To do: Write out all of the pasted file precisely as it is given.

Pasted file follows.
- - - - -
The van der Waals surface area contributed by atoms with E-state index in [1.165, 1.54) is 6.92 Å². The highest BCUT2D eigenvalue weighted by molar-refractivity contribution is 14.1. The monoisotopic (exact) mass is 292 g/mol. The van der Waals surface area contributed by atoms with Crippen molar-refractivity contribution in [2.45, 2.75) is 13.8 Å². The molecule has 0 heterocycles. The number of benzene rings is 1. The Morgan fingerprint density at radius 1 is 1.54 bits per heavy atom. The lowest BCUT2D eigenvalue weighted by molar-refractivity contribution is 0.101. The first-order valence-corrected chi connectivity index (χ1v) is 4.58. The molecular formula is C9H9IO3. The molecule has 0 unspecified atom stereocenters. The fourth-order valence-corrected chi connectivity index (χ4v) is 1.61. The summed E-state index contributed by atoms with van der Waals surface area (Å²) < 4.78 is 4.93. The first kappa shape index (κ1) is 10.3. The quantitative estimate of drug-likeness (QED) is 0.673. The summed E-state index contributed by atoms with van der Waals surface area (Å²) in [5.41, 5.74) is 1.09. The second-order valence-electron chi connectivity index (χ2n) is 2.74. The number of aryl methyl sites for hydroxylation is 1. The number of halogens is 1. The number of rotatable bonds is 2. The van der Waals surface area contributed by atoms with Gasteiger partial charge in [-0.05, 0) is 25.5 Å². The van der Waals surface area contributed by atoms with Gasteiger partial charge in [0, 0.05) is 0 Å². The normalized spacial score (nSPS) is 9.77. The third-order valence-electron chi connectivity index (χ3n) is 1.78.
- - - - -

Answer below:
The van der Waals surface area contributed by atoms with E-state index in [1.165, 1.54) is 6.92 Å². The highest BCUT2D eigenvalue weighted by molar-refractivity contribution is 14.1. The monoisotopic (exact) mass is 292 g/mol. The van der Waals surface area contributed by atoms with Crippen molar-refractivity contribution in [2.45, 2.75) is 13.8 Å². The molecule has 0 heterocycles. The number of benzene rings is 1. The Morgan fingerprint density at radius 1 is 1.54 bits per heavy atom. The lowest BCUT2D eigenvalue weighted by molar-refractivity contribution is 0.101. The first-order valence-corrected chi connectivity index (χ1v) is 4.58. The molecular formula is C9H9IO3. The molecule has 0 unspecified atom stereocenters. The fourth-order valence-corrected chi connectivity index (χ4v) is 1.61. The summed E-state index contributed by atoms with van der Waals surface area (Å²) < 4.78 is 4.93. The first kappa shape index (κ1) is 10.3. The quantitative estimate of drug-likeness (QED) is 0.673. The summed E-state index contributed by atoms with van der Waals surface area (Å²) in [5.41, 5.74) is 1.09. The second-order valence-electron chi connectivity index (χ2n) is 2.74. The number of aryl methyl sites for hydroxylation is 1. The number of halogens is 1. The number of rotatable bonds is 2. The van der Waals surface area contributed by atoms with Gasteiger partial charge in [-0.05, 0) is 25.5 Å². The van der Waals surface area contributed by atoms with Gasteiger partial charge in [0, 0.05) is 0 Å². The normalized spacial score (nSPS) is 9.77. The third-order valence-electron chi connectivity index (χ3n) is 1.78.